And let them know when they overstep, when they’re cruel, when they say something inappropriate, and also to revisit it if this person is unable to be mindful of your boundaries. Do you want to keep them in your life?

Do you want to have them in your life in a less present way? It is up to you, right? And you get to choose that. I think that that’s something we can often beat ourselves up about, but I really think it’s important to be honest with people, and be authentic.

And I tend to gravitate towards those relationships that, like, allow me to be my authentic self, right? And I, also, even though it makes me anxious, I will speak up to the degree that I can to let someone know if this is not okay with me, this hurt my feelings and it is hard, right?

And that’s one that I frankly am still working on. And I think a lot of us are. So, again, it’s that willingness piece. Like, am I willing to have these hard conversations that might improve this relationship to draw some healthier boundaries?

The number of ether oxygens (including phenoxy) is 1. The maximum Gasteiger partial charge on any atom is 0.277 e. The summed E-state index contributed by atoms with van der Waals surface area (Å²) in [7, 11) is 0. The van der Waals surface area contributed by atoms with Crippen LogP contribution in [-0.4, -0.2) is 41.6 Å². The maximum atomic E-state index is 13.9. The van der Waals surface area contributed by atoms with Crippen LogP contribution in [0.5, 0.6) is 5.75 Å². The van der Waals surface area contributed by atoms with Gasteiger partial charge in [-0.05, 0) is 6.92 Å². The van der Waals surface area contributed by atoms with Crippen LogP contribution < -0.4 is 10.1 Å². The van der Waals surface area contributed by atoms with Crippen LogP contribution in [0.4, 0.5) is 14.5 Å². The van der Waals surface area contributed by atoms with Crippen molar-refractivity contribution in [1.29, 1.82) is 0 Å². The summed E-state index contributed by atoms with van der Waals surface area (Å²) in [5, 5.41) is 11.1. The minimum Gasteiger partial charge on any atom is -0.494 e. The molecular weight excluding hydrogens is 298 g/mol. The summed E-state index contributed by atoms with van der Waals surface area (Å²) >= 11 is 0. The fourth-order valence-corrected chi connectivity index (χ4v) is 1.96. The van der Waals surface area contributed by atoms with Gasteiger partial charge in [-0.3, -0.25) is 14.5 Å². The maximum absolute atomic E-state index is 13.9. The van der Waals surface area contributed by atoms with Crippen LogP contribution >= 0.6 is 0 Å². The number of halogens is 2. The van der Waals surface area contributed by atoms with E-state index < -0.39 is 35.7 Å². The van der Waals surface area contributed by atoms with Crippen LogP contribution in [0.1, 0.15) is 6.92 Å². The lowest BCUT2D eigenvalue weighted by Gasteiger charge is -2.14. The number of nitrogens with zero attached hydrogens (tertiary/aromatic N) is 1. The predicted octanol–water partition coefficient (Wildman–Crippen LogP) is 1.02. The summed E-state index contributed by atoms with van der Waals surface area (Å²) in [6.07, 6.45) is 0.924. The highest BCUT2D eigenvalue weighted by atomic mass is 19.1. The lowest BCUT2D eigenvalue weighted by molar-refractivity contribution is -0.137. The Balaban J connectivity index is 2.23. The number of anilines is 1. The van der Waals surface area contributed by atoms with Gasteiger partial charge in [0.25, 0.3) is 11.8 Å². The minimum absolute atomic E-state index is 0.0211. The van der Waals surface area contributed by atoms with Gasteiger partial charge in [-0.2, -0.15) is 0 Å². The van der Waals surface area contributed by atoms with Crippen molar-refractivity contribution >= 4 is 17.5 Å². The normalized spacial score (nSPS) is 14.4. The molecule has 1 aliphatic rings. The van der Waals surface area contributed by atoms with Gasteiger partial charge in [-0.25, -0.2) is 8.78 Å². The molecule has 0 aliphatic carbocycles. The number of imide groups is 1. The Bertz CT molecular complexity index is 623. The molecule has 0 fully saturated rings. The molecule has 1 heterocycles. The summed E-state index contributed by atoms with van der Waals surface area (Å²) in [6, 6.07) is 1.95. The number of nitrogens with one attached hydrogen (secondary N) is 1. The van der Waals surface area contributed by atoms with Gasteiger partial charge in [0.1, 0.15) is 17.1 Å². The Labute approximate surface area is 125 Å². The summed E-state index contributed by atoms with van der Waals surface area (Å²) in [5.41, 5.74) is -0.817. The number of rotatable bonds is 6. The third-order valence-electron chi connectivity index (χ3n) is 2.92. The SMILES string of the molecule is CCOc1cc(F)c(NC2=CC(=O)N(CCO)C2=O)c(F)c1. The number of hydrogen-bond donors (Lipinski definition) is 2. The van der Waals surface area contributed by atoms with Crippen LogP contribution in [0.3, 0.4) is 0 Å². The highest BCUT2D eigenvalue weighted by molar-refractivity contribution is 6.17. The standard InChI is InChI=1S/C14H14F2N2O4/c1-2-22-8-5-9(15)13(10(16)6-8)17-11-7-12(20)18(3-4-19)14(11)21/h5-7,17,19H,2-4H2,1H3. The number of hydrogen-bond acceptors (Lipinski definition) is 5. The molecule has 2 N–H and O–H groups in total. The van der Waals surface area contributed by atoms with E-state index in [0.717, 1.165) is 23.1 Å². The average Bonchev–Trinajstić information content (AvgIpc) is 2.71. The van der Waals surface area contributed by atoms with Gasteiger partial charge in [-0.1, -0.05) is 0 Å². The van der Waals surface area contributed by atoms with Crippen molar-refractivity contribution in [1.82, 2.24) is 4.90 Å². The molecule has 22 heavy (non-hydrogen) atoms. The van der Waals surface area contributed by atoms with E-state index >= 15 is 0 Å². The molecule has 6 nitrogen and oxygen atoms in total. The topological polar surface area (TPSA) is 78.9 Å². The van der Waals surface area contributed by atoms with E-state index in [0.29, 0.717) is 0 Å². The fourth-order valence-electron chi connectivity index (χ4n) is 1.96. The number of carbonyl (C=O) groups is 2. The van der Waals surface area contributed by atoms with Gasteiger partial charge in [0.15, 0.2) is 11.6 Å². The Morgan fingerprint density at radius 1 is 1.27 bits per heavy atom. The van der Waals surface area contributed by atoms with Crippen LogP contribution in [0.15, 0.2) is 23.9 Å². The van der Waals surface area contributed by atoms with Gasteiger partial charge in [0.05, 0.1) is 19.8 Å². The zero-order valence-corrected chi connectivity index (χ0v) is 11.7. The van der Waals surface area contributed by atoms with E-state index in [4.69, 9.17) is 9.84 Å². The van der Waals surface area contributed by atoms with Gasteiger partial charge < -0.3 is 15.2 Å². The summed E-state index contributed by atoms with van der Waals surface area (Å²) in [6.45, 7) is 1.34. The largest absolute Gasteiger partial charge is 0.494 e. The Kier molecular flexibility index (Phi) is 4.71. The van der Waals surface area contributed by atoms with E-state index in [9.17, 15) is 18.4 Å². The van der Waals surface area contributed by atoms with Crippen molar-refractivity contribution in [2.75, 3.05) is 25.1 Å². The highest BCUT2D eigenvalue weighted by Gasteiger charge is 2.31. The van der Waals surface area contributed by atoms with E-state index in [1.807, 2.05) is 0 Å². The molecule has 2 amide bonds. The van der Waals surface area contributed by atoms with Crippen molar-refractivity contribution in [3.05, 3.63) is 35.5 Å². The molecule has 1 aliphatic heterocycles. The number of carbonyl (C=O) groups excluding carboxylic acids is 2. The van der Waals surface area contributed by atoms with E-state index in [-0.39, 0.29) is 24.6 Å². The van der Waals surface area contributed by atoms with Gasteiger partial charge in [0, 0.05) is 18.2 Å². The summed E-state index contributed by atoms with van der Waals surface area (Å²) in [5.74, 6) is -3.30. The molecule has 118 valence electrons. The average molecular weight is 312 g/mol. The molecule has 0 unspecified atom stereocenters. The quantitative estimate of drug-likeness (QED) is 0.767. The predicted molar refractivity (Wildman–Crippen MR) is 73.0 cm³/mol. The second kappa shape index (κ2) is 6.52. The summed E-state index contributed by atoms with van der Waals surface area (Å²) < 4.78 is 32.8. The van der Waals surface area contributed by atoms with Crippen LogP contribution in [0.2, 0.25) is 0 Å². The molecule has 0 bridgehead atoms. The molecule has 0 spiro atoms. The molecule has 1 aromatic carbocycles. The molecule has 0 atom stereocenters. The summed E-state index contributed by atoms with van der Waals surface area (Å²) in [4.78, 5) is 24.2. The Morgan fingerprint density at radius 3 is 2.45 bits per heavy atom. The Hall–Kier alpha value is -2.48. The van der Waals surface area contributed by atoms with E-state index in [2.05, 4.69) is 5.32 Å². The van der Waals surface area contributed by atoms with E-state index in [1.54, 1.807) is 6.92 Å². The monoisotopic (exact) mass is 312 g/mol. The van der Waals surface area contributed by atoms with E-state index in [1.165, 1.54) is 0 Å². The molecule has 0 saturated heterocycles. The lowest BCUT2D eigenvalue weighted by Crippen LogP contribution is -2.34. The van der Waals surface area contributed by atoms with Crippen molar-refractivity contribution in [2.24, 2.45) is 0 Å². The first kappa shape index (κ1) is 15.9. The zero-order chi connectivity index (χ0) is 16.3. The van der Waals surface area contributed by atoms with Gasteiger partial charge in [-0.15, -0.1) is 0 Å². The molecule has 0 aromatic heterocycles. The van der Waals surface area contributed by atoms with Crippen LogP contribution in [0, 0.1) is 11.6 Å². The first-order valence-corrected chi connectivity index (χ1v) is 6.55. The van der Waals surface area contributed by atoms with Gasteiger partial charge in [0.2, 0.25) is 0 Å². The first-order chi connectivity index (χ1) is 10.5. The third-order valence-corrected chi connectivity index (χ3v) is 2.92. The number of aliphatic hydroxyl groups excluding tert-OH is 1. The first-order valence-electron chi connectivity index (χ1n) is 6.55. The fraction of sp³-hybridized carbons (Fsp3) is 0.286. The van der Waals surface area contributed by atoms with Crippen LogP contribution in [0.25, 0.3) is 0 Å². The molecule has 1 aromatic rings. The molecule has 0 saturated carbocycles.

Jenn: I, also, from personal experience, I’ve dealt with a lot of difficult people over my entire life. And one of the things like the sandbox bully, one of the things that my mom told me when I was younger is that, like, hurt people hurt people.

So a lot of times the folks who are the most openly judgmental and cruel are the ones who are battling some of the biggest things on the inside.

So that’s helped me approach things with a little bit more of an empathetic lens when folks have been kind of like callous, I’m like where is this coming from? And treating them a little bit nicer and knock on wood, it tends to pay off most of the time.